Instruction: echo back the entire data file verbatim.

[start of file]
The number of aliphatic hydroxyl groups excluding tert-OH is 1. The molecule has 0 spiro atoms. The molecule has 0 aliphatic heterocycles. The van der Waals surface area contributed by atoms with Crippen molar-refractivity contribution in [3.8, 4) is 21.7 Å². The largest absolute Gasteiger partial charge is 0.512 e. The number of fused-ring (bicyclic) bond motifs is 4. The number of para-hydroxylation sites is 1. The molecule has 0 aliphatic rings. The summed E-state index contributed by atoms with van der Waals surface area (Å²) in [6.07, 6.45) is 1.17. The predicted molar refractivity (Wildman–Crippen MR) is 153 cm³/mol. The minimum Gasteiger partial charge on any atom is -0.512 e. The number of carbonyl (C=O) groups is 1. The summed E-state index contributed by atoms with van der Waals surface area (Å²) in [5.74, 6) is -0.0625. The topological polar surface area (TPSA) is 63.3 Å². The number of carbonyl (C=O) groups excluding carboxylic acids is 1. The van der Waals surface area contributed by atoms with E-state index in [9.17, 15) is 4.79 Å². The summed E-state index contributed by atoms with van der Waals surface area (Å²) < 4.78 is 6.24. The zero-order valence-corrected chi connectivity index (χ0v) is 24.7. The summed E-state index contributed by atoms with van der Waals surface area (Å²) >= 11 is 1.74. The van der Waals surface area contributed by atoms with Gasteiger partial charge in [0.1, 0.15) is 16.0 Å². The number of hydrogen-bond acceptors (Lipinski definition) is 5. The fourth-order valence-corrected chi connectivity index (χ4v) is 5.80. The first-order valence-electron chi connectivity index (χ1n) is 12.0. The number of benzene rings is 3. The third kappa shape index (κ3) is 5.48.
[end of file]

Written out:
The number of aliphatic hydroxyl groups excluding tert-OH is 1. The molecule has 0 spiro atoms. The molecule has 0 aliphatic heterocycles. The van der Waals surface area contributed by atoms with Crippen molar-refractivity contribution in [3.8, 4) is 21.7 Å². The largest absolute Gasteiger partial charge is 0.512 e. The number of fused-ring (bicyclic) bond motifs is 4. The number of para-hydroxylation sites is 1. The molecule has 0 aliphatic rings. The summed E-state index contributed by atoms with van der Waals surface area (Å²) in [6.07, 6.45) is 1.17. The predicted molar refractivity (Wildman–Crippen MR) is 153 cm³/mol. The minimum Gasteiger partial charge on any atom is -0.512 e. The number of carbonyl (C=O) groups is 1. The summed E-state index contributed by atoms with van der Waals surface area (Å²) in [5.74, 6) is -0.0625. The topological polar surface area (TPSA) is 63.3 Å². The number of carbonyl (C=O) groups excluding carboxylic acids is 1. The van der Waals surface area contributed by atoms with E-state index in [9.17, 15) is 4.79 Å². The summed E-state index contributed by atoms with van der Waals surface area (Å²) < 4.78 is 6.24. The zero-order valence-corrected chi connectivity index (χ0v) is 24.7. The summed E-state index contributed by atoms with van der Waals surface area (Å²) >= 11 is 1.74. The van der Waals surface area contributed by atoms with Gasteiger partial charge in [0.1, 0.15) is 16.0 Å². The number of hydrogen-bond acceptors (Lipinski definition) is 5. The fourth-order valence-corrected chi connectivity index (χ4v) is 5.80. The first-order valence-electron chi connectivity index (χ1n) is 12.0. The number of benzene rings is 3. The third kappa shape index (κ3) is 5.48.